“Motor fuel taxes in Illinois are the second highest in the nation and there is no tax cut coming on July 1 but two tax increases in 2023 and we are only posting those signs under the threat of $500 per day fines and criminal prosecution,” Sharp said.

Grocery stores are also required to display signs touting a 12-month suspension in the 1% state sales tax on food, but they aren’t subject to fines for not complying as gas stations owners are.

Pritzker to call special session on reproductive rights
Gov. JB Pritzker will call a special session of the General Assembly in the coming weeks to focus on legislation to strengthen women’s access to abortion and other reproductive health services in Illinois. Governor Pritzker made that announcement last Friday, just hours after the U.S. Supreme Court released an opinion overturning the landmark 1973 abortion rights case Roe v. Wade.

“We knew this day was coming,” Pritzker said at a hastily called news conference in Chicago. “The extremists on the Supreme Court have made an abhorrent decision, one rooted in partisanship, leaving an indelible stain on our nation.” Pritzker had already been scheduled to hold a news conference Friday to highlight legislation he signed recently expanding access to medication that protects against HIV infection. But the Supreme Court’s decision, released shortly after 9 a.m., upended those plans and set off a flurry of reaction, both for and against the ruling.

Illinois is among the states with laws already on the books protecting access to abortion. In 2018, the state adopted a law allowing public funding of abortion through its Medicaid program. And in 2019, lawmakers passed the sweeping Reproductive Health Act which, among other things, enshrines abortion access as a “fundamental right” in Illinois law.

Finally, during last year’s veto session, lawmakers passed a bill repealing the state’s Parental Notice of Abortion law, removing the last legal restriction on abortion in Illinois.

Friday’s Supreme Court decision will have no effect on those laws. In fact, Justice Brett Kavanaugh, in a concurring opinion, specifically pointed to Illinois and other states as being unaffected by the decision.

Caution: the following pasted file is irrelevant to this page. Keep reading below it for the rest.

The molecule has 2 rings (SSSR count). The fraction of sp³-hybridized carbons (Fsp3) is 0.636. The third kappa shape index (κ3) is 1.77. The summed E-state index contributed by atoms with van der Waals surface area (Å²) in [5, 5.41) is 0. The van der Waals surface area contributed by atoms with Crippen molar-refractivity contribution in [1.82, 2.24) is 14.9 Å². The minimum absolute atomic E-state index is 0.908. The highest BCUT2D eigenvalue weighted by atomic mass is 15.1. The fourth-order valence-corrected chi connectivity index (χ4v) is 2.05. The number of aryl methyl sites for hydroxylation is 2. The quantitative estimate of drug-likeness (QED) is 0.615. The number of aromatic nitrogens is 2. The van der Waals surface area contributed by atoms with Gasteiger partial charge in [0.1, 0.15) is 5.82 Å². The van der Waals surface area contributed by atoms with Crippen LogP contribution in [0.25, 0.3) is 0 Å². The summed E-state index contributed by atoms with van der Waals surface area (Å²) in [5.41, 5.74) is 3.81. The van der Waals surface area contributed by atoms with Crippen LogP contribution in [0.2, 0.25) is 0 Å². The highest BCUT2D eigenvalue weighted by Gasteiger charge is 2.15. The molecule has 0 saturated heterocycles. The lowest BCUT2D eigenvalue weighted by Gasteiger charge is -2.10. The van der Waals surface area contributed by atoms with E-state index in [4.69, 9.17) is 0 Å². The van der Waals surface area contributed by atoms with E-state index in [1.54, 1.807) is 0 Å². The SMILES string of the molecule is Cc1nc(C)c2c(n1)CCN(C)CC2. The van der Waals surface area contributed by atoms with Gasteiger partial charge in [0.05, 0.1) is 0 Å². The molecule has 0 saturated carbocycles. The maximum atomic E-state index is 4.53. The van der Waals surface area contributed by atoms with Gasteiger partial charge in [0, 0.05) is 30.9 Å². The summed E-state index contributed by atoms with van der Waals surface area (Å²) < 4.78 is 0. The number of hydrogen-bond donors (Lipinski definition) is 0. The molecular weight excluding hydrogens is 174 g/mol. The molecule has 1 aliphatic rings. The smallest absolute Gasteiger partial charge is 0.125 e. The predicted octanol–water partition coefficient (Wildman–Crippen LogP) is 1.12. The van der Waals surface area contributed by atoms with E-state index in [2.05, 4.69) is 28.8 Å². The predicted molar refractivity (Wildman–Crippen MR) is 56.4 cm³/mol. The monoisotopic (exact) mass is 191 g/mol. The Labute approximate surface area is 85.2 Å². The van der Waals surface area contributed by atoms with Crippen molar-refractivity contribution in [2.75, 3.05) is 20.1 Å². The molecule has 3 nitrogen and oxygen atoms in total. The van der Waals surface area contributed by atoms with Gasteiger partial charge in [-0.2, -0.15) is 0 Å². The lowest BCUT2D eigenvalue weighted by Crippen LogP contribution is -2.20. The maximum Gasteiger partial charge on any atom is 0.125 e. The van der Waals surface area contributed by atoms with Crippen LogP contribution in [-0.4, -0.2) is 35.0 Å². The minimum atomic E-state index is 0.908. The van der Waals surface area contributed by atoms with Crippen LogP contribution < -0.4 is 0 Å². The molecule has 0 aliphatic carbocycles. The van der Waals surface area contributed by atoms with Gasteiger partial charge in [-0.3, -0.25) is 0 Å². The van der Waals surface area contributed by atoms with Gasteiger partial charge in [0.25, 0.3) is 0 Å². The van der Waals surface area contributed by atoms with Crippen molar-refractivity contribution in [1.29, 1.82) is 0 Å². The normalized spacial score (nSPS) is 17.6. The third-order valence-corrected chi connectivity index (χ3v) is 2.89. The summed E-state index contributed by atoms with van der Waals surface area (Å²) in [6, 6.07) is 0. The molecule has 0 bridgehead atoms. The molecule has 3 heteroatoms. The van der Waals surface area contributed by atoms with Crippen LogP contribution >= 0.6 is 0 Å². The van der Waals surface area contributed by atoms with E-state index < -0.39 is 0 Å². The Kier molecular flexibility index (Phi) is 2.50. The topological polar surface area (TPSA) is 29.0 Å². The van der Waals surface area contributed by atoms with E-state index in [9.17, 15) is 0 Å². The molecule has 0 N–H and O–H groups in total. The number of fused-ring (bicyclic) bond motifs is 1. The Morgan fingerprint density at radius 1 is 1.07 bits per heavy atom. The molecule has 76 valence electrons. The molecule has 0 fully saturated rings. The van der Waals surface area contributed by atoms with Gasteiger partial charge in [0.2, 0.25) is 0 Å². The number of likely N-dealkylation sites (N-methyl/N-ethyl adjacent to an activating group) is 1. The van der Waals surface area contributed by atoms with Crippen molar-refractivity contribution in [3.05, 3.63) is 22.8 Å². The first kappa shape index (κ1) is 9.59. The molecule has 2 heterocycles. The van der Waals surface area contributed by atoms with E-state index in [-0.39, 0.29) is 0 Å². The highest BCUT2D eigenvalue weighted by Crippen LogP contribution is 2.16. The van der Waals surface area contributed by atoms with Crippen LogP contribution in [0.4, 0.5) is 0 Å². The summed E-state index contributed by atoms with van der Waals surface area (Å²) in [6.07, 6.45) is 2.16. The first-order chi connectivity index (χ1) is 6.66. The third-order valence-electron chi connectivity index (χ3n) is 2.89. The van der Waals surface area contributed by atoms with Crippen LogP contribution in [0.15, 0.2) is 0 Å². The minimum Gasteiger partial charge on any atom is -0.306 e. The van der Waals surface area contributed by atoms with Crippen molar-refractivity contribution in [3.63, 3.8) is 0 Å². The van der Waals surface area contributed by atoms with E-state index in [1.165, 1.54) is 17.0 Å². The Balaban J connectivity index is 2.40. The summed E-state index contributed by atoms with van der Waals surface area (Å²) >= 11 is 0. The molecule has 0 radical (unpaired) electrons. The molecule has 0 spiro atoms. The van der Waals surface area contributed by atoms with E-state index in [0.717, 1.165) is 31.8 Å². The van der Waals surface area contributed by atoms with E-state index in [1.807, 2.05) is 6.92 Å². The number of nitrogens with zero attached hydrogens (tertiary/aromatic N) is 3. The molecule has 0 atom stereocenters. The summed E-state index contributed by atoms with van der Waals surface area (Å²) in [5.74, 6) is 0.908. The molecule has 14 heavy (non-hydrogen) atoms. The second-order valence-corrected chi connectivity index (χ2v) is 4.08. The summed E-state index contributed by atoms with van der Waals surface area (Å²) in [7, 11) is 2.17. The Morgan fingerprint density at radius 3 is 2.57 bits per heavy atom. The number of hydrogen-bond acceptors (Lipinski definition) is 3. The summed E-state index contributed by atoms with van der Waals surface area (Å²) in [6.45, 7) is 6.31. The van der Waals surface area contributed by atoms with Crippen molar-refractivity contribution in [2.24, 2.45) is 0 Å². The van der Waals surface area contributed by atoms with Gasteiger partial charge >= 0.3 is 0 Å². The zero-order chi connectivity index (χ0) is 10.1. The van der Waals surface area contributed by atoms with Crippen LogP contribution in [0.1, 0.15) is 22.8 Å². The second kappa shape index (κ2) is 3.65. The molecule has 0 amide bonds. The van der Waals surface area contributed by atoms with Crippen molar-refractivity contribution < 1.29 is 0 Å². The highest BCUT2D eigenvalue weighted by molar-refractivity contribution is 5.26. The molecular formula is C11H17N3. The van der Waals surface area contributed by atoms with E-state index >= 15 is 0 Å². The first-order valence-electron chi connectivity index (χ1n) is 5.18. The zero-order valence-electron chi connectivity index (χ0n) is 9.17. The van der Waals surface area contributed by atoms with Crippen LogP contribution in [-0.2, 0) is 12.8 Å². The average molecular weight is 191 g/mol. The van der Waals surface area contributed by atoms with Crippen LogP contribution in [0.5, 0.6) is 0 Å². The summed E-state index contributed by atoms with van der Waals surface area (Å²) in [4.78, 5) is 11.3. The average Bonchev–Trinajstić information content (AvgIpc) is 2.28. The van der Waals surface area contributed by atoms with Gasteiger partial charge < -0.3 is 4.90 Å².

“Today’s decision therefore does not prevent the numerous States that readily allow abortion from continuing to readily allow abortion,” he wrote. “That includes, if they choose, the (friend of the court) States supporting the plaintiff in this Court: New York, California, Illinois, Maine, Massachusetts, Rhode Island, Vermont, Connecticut, New Jersey, Pennsylvania, Delaware, Maryland, Michigan, Wisconsin, Minnesota, New Mexico, Colorado, Nevada, Oregon, Washington, and Hawaii.”

It wasn’t immediately clear what types of legislation lawmakers would pursue in a special session. One that is likely to come up, though, is House Bill 1464, which prohibits state regulators from revoking or suspending the license of a health care provider solely because they were sanctioned in another state for performing abortions. That measure passed the House this year but requires action in the state Senate.

Senate Republican Leader Dan McConchie, of Hawthorn Woods, suggested in a news release that Democrats may also try to pass legislation to offer public funding for out-of-state residents to receive abortion services in Illinois. “Right now, Illinoisans can already get an abortion in all nine months of pregnancy for any reason and use taxpayer dollars to pay for it. But that’s not enough,” he said. “Now, they want us to help pay for out-of-state residents to travel to Illinois to receive abortions and even allow non-physicians here to perform them.”

Public Acts By Effective Date on 7/1/2022
7/1/2022    102-0069      SB 00061     INS-IMPROPER CLAIMS PRACTICE
7/1/2022    102-0157      SB 00605     SCH CD-TRUANCY POLICY
7/1/2022    102-0160      SB 02664     NOTARY-ELECTRONIC DOCUMENTS
7/1/2022    102-0199      HB 01746     STUDENT RECORD/CONFERENCE-DCFS
7/1/2022    102-0267      HB 00577     SCH CD-PREVENT YOUTH SUICIDE
7/1/2022    102-0286      SB 00294     WIPES LABELING ACT
7/1/2022    102-0373      SB 02014     HIGHER ED-MENTAL HEALTH-STU ID
7/1/2022    102-0416      HB 01778     STUDENT ID-SUICIDE PREV INFO
7/1/2022    102-0594      HB 02438     SCH CD-SCH REPORT CARD-TEACHER
7/1/2022    102-0622      SB 00662     HIGHER ED-SOCIAL WORKER-GRANT
7/1/2022    102-0688      HB 00692     CHILD CARE ACT-HOST HOMES
7/1/2022    102-0778      HB 04595     INS-DRUG DISCOUNT PROGRAM
7/1/2022    102-0901      HB 04703     INSURANCE-BILLING
7/1/2022    102-0935      HB 04452     COUNTIES-WIND ENERGY FACILITY
7/1/2022    102-0941      HB 04639     SOS-MANUFACTURED HOME DEALERS
7/1/2022    102-0946      HB 04666     FUNERAL DIRECTOR-VARIOUS
7/1/2022    102-0962      HB 04999     EARLY INTERVENTION SERVICES
7/1/2022    102-1062      HB 04326     SCHOOL FACILITY OCCUP REVENUE

Stay well,

Mike Paone
Executive Vice President
Joliet Region Chamber of Commerce & Industry
815.727.5371 main
815.727.5373 direct